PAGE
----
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Studying the role of inflammation in heart disease

Northwestern Medicine will lead a national research center with support from the American Heart Association

  • Northwestern will focus on inflammation’s role in heart failure with preserved ejection fraction (HFpEF)
  • HFpEF accounts for more than half of all heart failure cases in the U.S.
  • Goal is to understand why some people experience unresolving inflammation while others do not

CHICAGO --- Northwestern Medicine scientists have been selected to lead one of only three research centers nationally as part of a $15 million American Heart Association (AHA) research initiative studying the role of inflammation in heart disease.

While inflammation is critical for mounting immune responses against pathogens or injuries, inflammatory dysregulation can fuel numerous diseases, including those in the heart.

“Fundamentally, we know that inflammation is an immune response to something, we understand the ‘something’ to a reasonable degree and we’re starting to understand the immune response better,” said Dr. Matthew Feinstein, associate professor of cardiology at Northwestern University Feinberg School of Medicine, who will direct one research center in the collaboration. “But there’s so much more work we need to do to understand the diversity of human immune responses that can lead some people to have inflammation go off the rails and some people to actually be able to resolve that inflammation and do it in a way that doesn’t lead to disease development.”

The four-year awards, funded by the AHA’s Strategically Focused Research Network (SFRN) on Inflammation in Cardiac and Neurovascular Disease, started April 1.

Partnering with Chicago State University, Northwestern’s research center will undertake three different projects focused on understanding inflammatory responses and how to treat heart disease caused by inflammation, specifically in patients with heart failure with preserved ejection fraction (HfpEF).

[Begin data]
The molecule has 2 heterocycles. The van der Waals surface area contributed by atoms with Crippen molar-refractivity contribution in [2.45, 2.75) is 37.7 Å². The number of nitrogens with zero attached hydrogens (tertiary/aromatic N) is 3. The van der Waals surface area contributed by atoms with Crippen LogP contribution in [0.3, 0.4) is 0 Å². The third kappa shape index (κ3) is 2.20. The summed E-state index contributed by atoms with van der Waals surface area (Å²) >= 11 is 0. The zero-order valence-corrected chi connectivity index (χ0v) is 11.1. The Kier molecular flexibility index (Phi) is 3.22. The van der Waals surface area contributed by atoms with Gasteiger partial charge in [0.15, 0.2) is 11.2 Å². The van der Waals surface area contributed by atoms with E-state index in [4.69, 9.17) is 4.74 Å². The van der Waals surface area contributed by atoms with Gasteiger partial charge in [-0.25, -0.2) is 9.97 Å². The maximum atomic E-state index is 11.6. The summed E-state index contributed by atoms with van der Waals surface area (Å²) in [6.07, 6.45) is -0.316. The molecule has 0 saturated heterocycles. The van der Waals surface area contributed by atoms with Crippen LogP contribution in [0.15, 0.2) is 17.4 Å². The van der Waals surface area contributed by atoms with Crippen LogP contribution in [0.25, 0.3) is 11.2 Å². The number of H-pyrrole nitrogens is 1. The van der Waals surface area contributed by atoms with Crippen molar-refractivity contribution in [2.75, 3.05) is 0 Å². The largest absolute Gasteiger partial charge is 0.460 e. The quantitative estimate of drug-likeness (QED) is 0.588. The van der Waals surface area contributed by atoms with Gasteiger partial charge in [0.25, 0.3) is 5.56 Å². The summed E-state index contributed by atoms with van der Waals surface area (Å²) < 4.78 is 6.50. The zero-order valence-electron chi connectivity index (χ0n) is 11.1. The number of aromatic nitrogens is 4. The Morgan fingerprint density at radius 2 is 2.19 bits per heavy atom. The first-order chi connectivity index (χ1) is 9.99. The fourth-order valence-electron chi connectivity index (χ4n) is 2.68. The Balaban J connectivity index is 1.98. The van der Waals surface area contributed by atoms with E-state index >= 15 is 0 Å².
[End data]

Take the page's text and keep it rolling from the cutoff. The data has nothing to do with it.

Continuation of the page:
HfpEF is marked by excessive inflammation and accounts for more than half of all heart failure cases in the U.S. The condition also carries a significant public health burden: 50% of people diagnosed with HfpEF die within five years, according to the AHA.

Northwestern’s research initiatives will focus on immune cells, which regulate inflammation in the body, and how the cells are affected by stressors. Investigators will also analyze existing and novel approaches to modulating metabolism and immune cell responses in HfpEF with the ultimate goal of targeting inflammation to address the disease.

“We’ll do this by bringing together patient-centered approaches and experimental model systems, all coalescing around the question of ‘What is turning inflammation on and off in the setting of cardiometabolic risk factors and HfpEF?’” Feinstein said. “The goal is that this knowledge will inform approaches that modulate harmful, unresolving inflammation to curb cardiometabolic disease and HfpEF.”

The AHA funds SFRNs as part of its mission to advance cardiovascular health for all. Research teams apply for the program’s four-year grants with novel and innovative ideas to better understand cardiovascular diseases impacted by each research network’s focus, the latest of which is inflammation.

Other research teams selected as part of the network include investigators at the University of Pittsburgh, which will focus onidentifying and treating interrelated conditions of brain and vascular pathology; and University of Michigan, which will study the driving forces behind inflammatory processes linked to aging and obesity and how to prevent inflammation that could lead to heart failure, dementia and other diseases.

“Often times, the way we investigate inflammation in the heart and vascular disease can be really siloed,” Feinstein said. “We’re thrilled to start to break down some of these walls to understand fundamental features and mechanisms of cardiometabolic inflammation, and to do so in a patient-relevant way.”

Additional Feinberg faculty serving as principal investigators on projects in the Feinberg-based center include Dr. Sanjiv Shah, the Neil J. Stone, MD, professor of cardiology; Edward Thorp, the Frederick Robert Zeit Professor of Pathology; and Kiarri Kershaw, associate professor of preventive medicine (epidemiology).

Christopher Botanga, professor of biology and principal investigator at Chicago State University (CSU), will serve as director of training phase synergy. This collaboration will increase the pipeline of opportunities — which includes the NUCATS-supported Science Immersion Program — for CSU students to collaborate on specific projects as well as have near-peer mentoring from SFRN postdoctoral fellows. Obayed Raihan, assistant professor of pharmaceutical sciences at CSU, will help lead the project’s bioinformatics consortium, which will engage in shared methods development work on using bioinformatic approaches to understand immune-inflammatory contributors to cardiovascular disease.

“We are grateful to the AHA and excited for the opportunity to answer essential questions about how inflammation is regulated in cardiometabolic disease and HFpEF,” Feinstein said. “Ultimately, we hope that this knowledge will inform viable inflammation-modulating approaches to prevent and treat human disease.”